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Posts Tagged ‘empower

This tweet triggered a thought, i.e., the importance of intrinsic motivation and empowerment.

The tweet summarised the research on what motivated workers to contribute to free or open source software. It concluded that intrinsic motivation was the “strongest and most pervasive” driver.

We might apply this finding in teaching and learning. To bring intrinsic motivation to the surface, we cannot just engage learners, we must empower them.

It might even be harmful to rely on engagement. This puts all the effort in the teacher’s court and lets the student say “engage me otherwise I do not pay attention and learn”.

If we are to nurture lifelong learners, we need to promote long-term skills and attitudes, e.g., reflection methods, independent thought, lateral reading, informed skepticism. These change the game from one of teaching to that of learning.

Teaching and learning might look the same to a layperson, but an educator should know the differences. It is learning that matters and effective teaching is one way to ensure that happens. The other ways that do not get as much air time are intrinsic motivation and empowerment.


Video source


Video source


Video source

They might be few and far between, but these teens are not waiting for permission to enact change.

If we wonder why kids seem to be passive or indifferent, we only have ourselves to blame for holding them back instead of enabling and empowering them.

A basic prerequisite of learning is attention. If the attention of students is not on an activity or an experience, they are unlikely to learn from it.

If they are not dedicating one or more sense-gathering processes, there is nothing to post-process. Put plainly, if students are not watching a video closely or listening carefully to instructions, they are unlikely to benefit from a learning activity.

Now that scenario presumes a teacher-led classroom. This is a fair assumption to make as most classrooms are designed for teaching. If they were designed for learning, students might be able to conduct independent work or use other resources to learn.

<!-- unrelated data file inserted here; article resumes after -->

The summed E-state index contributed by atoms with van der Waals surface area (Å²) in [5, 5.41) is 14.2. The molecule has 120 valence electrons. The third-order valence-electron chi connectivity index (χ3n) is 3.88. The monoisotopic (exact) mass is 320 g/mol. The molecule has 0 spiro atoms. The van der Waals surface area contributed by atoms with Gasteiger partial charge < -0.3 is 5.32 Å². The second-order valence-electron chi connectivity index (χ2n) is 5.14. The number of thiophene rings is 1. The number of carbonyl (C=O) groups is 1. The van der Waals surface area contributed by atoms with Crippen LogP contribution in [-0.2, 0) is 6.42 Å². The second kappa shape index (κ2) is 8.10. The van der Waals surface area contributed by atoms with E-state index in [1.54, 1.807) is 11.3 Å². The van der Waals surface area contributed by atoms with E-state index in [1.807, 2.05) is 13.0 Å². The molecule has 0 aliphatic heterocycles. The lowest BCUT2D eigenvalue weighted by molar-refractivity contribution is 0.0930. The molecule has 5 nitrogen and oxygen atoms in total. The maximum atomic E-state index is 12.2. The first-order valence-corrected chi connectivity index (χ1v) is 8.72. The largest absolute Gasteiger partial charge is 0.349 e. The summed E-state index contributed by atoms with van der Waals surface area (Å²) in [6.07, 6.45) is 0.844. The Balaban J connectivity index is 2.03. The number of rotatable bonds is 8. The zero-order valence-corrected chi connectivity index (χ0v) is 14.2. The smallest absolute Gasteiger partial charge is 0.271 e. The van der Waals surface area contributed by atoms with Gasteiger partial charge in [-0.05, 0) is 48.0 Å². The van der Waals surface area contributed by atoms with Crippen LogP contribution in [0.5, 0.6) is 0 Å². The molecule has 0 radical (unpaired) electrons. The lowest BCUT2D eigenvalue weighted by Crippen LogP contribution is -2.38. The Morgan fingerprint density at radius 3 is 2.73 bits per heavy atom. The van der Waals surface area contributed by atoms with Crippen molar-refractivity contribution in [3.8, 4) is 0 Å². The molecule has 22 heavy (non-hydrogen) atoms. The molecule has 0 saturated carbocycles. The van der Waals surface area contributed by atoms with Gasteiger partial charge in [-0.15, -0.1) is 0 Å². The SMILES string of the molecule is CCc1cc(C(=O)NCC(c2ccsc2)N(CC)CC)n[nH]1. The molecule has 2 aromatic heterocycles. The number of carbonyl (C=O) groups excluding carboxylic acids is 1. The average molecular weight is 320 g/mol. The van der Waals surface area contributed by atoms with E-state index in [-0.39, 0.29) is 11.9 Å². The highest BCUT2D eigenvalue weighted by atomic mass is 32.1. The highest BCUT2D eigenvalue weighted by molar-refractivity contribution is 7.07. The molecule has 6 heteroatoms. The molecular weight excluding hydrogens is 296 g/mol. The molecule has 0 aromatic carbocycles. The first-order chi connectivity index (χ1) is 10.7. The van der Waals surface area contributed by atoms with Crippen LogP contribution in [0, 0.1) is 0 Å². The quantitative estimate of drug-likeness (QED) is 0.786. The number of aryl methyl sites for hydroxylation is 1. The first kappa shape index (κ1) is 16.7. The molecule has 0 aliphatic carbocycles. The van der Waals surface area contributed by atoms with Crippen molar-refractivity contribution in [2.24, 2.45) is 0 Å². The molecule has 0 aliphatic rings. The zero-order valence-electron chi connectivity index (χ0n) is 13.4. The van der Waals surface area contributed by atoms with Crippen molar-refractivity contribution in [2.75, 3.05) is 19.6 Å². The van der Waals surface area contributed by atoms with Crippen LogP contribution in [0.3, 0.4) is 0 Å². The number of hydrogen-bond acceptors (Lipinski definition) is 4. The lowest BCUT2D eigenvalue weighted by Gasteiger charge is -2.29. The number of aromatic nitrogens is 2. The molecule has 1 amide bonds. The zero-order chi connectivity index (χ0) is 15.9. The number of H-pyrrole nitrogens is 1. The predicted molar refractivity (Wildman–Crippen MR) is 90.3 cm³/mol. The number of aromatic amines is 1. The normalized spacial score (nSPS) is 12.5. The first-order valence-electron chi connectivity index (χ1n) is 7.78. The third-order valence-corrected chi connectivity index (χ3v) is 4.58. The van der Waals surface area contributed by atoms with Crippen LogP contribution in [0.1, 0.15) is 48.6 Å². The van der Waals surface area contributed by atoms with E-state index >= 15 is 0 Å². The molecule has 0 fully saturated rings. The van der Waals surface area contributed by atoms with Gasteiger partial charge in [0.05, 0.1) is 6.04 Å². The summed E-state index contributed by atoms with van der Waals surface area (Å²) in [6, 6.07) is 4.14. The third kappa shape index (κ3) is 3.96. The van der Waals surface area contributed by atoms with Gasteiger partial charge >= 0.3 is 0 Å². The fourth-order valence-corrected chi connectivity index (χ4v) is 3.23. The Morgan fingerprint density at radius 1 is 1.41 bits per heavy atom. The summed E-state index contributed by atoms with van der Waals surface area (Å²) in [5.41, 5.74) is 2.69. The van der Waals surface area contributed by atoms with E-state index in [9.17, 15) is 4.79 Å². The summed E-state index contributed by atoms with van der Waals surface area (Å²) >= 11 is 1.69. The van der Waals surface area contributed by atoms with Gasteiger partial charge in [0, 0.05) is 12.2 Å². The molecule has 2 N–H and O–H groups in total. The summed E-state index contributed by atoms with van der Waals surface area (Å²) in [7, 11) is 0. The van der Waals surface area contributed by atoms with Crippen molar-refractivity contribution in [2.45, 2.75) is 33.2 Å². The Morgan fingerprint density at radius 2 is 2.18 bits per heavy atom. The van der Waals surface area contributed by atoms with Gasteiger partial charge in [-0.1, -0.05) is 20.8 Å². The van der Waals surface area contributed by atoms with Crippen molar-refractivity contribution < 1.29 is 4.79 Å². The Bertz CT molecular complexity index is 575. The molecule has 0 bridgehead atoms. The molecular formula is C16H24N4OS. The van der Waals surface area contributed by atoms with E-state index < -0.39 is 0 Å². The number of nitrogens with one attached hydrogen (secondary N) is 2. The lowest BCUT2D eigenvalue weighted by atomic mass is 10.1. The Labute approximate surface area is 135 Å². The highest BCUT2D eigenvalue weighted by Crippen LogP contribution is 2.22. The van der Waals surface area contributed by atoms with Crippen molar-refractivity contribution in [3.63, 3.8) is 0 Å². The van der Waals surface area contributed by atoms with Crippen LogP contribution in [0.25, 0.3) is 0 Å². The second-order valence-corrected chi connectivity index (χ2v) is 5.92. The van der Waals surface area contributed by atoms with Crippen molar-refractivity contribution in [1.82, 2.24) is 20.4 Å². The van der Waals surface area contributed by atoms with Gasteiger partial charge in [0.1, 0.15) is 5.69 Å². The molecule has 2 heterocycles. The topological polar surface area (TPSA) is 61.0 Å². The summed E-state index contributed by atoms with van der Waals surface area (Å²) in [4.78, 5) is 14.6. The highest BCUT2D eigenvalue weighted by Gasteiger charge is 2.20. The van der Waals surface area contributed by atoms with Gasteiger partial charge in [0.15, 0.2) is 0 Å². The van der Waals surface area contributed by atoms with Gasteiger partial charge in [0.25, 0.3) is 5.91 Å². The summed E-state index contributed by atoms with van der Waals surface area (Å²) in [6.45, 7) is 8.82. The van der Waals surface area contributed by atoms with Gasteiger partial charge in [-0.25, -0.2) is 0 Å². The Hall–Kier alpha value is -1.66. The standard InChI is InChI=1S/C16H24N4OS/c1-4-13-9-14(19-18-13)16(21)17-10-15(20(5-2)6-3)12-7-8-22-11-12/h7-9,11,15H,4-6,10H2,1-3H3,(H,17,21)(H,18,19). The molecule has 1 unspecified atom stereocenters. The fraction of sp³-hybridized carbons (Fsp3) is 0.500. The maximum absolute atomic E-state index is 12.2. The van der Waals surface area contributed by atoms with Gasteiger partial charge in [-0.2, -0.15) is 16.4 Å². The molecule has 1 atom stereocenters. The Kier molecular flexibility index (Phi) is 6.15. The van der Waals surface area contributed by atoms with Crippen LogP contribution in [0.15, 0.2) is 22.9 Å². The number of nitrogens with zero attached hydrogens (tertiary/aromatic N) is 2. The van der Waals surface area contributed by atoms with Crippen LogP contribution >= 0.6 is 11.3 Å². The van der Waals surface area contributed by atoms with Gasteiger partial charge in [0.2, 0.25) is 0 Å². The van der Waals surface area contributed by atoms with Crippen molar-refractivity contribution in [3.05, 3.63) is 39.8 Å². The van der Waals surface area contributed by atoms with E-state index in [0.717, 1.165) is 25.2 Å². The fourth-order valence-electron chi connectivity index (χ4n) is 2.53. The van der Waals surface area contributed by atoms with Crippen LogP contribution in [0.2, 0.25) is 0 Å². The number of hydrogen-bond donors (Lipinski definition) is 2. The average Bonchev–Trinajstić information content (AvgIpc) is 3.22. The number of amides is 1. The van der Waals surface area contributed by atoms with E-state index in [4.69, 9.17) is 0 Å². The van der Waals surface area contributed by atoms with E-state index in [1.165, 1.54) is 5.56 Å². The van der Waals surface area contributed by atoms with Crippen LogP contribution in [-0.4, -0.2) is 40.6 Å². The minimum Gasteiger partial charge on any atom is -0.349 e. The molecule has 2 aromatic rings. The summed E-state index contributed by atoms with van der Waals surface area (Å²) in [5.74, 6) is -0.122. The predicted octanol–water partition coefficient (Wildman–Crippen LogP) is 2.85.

So back to attention.

When you want students to pay attention, you try your best to engage them. But if you want students to give attention, you need to empower them. Therein lies a fundamental difference between teaching that is largely delivery-oriented and facilitating from a meddler-in-the-middle.

 
As I was grading the work of future instructors, this saying came up a few times: A picture paints a thousand words.

What they meant: Go beyond text and provide richer media like photos or videos because these can say much more.

I concur, but I also commented: There are also a thousand different messages and interpretations of the same image.

If you take only a teacher’s perspective, you see the need to engage with media that attract and hold the attention of students. The rationale might be: I cannot say so much in so little time, so I want to let the medium do it for me.

I use the learner’s point of view. What would a learner think or say? How many variants are there from one expected answer? Which of the interpretations are creative, critical, both creative and critical, superficial, non-sensical, etc.?
 

 
I use this CC-licensed image in various ways. One is to illustrate the importance of communication during systemic or organisational change.

The image never fails to get a variety of responses. There are often as many different interpretations as there are people in the room. Some focus on individuals, others on two or all three. Yet others comment on the expressions, orientation, gender, or even the lack of colour in the photo.

An image can paint a thousand words. But whose words do they belong to? Only the teacher who seeks to engage or also the students who are empowered?


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